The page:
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Department of Corrections to settle in case alleging violations of Americans with Disabilities Act

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The Michigan Department of Corrections is settling a lawsuit brought by a group representing roughly 200 inmates who are deaf and hard of hearing.

The class action suit argued that the department was violating the Americans with Disabilities Act by not adequately meeting the needs of its deaf inmates.

Chris Davis is an attorney with the Michigan Protection and Advocacy Service, which represented the plaintiffs. He said prisoners could receive discipline because they weren’t properly accommodated.

“If they aren’t able to attend a required class because they don’t have an interpreter for it they could be denied parole.”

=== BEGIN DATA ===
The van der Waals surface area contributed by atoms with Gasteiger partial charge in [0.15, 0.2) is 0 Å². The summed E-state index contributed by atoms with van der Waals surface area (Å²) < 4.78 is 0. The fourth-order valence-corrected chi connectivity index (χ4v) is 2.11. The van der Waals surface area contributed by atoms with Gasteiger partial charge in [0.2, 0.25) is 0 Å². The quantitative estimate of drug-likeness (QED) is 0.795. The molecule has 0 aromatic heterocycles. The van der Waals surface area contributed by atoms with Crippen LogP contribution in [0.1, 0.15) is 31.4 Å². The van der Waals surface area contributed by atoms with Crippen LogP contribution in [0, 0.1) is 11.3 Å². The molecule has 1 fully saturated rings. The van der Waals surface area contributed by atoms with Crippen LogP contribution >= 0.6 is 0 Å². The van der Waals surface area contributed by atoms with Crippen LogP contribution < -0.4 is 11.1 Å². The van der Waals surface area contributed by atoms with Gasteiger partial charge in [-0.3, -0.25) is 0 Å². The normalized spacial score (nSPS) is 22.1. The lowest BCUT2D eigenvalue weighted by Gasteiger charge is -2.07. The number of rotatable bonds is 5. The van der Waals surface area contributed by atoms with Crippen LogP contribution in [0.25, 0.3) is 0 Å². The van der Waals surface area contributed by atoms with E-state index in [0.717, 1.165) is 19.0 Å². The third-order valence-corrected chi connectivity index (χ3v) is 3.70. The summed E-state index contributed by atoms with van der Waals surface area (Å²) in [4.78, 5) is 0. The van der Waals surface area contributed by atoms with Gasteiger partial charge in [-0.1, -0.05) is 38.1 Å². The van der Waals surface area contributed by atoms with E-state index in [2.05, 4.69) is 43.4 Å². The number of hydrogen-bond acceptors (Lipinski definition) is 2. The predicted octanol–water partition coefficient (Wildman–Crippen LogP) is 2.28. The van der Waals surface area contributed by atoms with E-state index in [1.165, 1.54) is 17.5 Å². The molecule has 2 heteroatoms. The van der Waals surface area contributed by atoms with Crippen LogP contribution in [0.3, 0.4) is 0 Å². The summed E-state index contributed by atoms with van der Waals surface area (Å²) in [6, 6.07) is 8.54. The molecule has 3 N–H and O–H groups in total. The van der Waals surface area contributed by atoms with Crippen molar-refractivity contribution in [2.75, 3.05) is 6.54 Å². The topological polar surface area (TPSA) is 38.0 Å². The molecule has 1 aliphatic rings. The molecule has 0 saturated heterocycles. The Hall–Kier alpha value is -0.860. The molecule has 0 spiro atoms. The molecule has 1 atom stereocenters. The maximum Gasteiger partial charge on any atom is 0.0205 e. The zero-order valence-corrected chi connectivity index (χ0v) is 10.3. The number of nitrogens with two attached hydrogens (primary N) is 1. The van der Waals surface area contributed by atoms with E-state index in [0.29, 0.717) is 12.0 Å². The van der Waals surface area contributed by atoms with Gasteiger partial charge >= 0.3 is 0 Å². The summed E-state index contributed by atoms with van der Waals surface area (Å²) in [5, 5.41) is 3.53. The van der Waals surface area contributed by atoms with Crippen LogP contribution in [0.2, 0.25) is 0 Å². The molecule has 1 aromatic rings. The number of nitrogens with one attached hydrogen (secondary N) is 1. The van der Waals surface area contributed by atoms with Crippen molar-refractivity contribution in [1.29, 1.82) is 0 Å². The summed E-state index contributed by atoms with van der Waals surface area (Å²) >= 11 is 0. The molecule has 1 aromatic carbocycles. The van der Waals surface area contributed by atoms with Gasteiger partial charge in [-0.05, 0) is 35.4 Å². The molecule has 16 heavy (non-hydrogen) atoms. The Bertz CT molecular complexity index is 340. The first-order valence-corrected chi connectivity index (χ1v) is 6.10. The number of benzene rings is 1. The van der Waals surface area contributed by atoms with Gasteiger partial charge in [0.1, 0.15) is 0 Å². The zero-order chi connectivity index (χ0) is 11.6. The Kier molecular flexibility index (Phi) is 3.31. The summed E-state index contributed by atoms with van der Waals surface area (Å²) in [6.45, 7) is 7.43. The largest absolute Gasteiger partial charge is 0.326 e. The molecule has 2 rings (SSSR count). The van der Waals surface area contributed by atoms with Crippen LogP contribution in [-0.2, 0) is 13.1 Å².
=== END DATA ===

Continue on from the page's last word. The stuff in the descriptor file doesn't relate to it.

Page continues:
Mark Cody is also with Michigan Protection and Advocacy Service. He said prison is inherently isolating. 

“But if you have an individual who can’t communicate with fellow inmates or people who are around them then it’s an especially isolating life that people are leading. This is going to provide a significant improvement in the lives of inmates who are deaf or hard of hearing.”

Under the settlement, according to Cody and Davis, the department will need to provide American Sign Language interpreters for required hearings, classes, therapy, and religious services, among other accommodations.

Chris Gautz is with the Michigan Department of Corrections. He declined to comment on the settlement directly.

“I think, just in general, we look at each separately and provide reasonable accommodations under the law. The law says we have to provide reasonable accommodations and we work as best we can to fulfill those needs.”

The settlement is scheduled to receive final approval before a judge on March 21st.